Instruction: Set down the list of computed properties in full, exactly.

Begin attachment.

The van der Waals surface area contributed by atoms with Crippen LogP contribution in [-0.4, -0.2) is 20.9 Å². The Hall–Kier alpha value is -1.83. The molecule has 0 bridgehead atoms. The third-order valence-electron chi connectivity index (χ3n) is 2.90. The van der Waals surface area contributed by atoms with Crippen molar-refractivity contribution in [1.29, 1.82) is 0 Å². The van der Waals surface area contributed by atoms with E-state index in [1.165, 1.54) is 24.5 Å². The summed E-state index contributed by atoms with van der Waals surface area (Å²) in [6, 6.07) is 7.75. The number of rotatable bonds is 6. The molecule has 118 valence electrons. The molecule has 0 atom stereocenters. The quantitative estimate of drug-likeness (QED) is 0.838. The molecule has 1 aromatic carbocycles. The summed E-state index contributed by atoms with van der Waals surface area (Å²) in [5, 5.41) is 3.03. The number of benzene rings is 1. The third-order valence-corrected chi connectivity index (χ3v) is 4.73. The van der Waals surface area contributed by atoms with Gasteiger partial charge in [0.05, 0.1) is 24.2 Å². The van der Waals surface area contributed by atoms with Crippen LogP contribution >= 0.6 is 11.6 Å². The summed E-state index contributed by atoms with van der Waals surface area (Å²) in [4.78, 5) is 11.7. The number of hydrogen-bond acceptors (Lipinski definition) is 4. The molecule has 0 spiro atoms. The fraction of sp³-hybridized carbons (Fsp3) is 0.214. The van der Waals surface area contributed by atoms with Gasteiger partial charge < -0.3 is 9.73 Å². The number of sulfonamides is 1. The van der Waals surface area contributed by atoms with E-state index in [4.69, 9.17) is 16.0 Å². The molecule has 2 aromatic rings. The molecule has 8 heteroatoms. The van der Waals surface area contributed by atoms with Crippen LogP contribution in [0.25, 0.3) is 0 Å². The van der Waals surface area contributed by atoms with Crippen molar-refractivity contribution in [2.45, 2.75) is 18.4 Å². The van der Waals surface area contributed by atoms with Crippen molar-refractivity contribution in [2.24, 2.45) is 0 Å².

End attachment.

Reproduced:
The van der Waals surface area contributed by atoms with Crippen LogP contribution in [-0.4, -0.2) is 20.9 Å². The Hall–Kier alpha value is -1.83. The molecule has 0 bridgehead atoms. The third-order valence-electron chi connectivity index (χ3n) is 2.90. The van der Waals surface area contributed by atoms with Crippen molar-refractivity contribution in [1.29, 1.82) is 0 Å². The van der Waals surface area contributed by atoms with E-state index in [1.165, 1.54) is 24.5 Å². The summed E-state index contributed by atoms with van der Waals surface area (Å²) in [6, 6.07) is 7.75. The number of rotatable bonds is 6. The molecule has 118 valence electrons. The molecule has 0 atom stereocenters. The quantitative estimate of drug-likeness (QED) is 0.838. The molecule has 1 aromatic carbocycles. The summed E-state index contributed by atoms with van der Waals surface area (Å²) in [5, 5.41) is 3.03. The number of benzene rings is 1. The third-order valence-corrected chi connectivity index (χ3v) is 4.73. The van der Waals surface area contributed by atoms with Gasteiger partial charge in [0.05, 0.1) is 24.2 Å². The van der Waals surface area contributed by atoms with Crippen LogP contribution >= 0.6 is 11.6 Å². The summed E-state index contributed by atoms with van der Waals surface area (Å²) in [4.78, 5) is 11.7. The number of hydrogen-bond acceptors (Lipinski definition) is 4. The molecule has 0 spiro atoms. The fraction of sp³-hybridized carbons (Fsp3) is 0.214. The van der Waals surface area contributed by atoms with Gasteiger partial charge < -0.3 is 9.73 Å². The number of sulfonamides is 1. The van der Waals surface area contributed by atoms with E-state index in [4.69, 9.17) is 16.0 Å². The molecule has 2 aromatic rings. The molecule has 8 heteroatoms. The van der Waals surface area contributed by atoms with Crippen LogP contribution in [0.25, 0.3) is 0 Å². The van der Waals surface area contributed by atoms with Crippen molar-refractivity contribution in [2.45, 2.75) is 18.4 Å². The van der Waals surface area contributed by atoms with Crippen molar-refractivity contribution in [2.24, 2.45) is 0 Å².